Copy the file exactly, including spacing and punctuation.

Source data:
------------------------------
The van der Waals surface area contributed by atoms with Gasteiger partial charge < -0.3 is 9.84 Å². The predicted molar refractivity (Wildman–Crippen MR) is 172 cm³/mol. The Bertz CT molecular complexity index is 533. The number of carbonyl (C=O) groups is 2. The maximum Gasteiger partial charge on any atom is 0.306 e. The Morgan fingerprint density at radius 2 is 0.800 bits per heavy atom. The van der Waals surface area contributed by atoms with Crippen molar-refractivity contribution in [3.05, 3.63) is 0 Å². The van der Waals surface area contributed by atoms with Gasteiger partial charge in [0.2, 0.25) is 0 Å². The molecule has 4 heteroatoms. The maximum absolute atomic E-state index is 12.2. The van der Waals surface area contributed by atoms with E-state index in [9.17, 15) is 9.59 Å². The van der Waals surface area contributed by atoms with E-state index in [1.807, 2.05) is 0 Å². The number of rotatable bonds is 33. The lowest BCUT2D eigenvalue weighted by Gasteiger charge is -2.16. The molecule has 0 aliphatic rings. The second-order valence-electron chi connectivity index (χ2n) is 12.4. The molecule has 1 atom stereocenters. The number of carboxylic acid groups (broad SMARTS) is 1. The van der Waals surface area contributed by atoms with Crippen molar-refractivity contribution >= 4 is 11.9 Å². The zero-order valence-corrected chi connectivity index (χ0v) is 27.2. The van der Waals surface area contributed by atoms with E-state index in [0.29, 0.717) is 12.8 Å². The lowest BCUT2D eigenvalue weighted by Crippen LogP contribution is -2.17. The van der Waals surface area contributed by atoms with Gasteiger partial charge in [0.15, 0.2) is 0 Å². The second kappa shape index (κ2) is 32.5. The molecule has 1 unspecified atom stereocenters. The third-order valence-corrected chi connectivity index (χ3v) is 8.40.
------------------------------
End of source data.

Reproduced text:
The van der Waals surface area contributed by atoms with Gasteiger partial charge < -0.3 is 9.84 Å². The predicted molar refractivity (Wildman–Crippen MR) is 172 cm³/mol. The Bertz CT molecular complexity index is 533. The number of carbonyl (C=O) groups is 2. The maximum Gasteiger partial charge on any atom is 0.306 e. The Morgan fingerprint density at radius 2 is 0.800 bits per heavy atom. The van der Waals surface area contributed by atoms with Crippen molar-refractivity contribution in [3.05, 3.63) is 0 Å². The van der Waals surface area contributed by atoms with Gasteiger partial charge in [0.2, 0.25) is 0 Å². The molecule has 4 heteroatoms. The maximum absolute atomic E-state index is 12.2. The van der Waals surface area contributed by atoms with E-state index in [9.17, 15) is 9.59 Å². The van der Waals surface area contributed by atoms with E-state index in [1.807, 2.05) is 0 Å². The number of rotatable bonds is 33. The lowest BCUT2D eigenvalue weighted by Gasteiger charge is -2.16. The molecule has 0 aliphatic rings. The second-order valence-electron chi connectivity index (χ2n) is 12.4. The molecule has 1 atom stereocenters. The number of carboxylic acid groups (broad SMARTS) is 1. The van der Waals surface area contributed by atoms with Crippen molar-refractivity contribution >= 4 is 11.9 Å². The zero-order valence-corrected chi connectivity index (χ0v) is 27.2. The van der Waals surface area contributed by atoms with E-state index in [0.29, 0.717) is 12.8 Å². The lowest BCUT2D eigenvalue weighted by Crippen LogP contribution is -2.17. The van der Waals surface area contributed by atoms with Gasteiger partial charge in [0.15, 0.2) is 0 Å². The second kappa shape index (κ2) is 32.5. The molecule has 1 unspecified atom stereocenters. The third-order valence-corrected chi connectivity index (χ3v) is 8.40.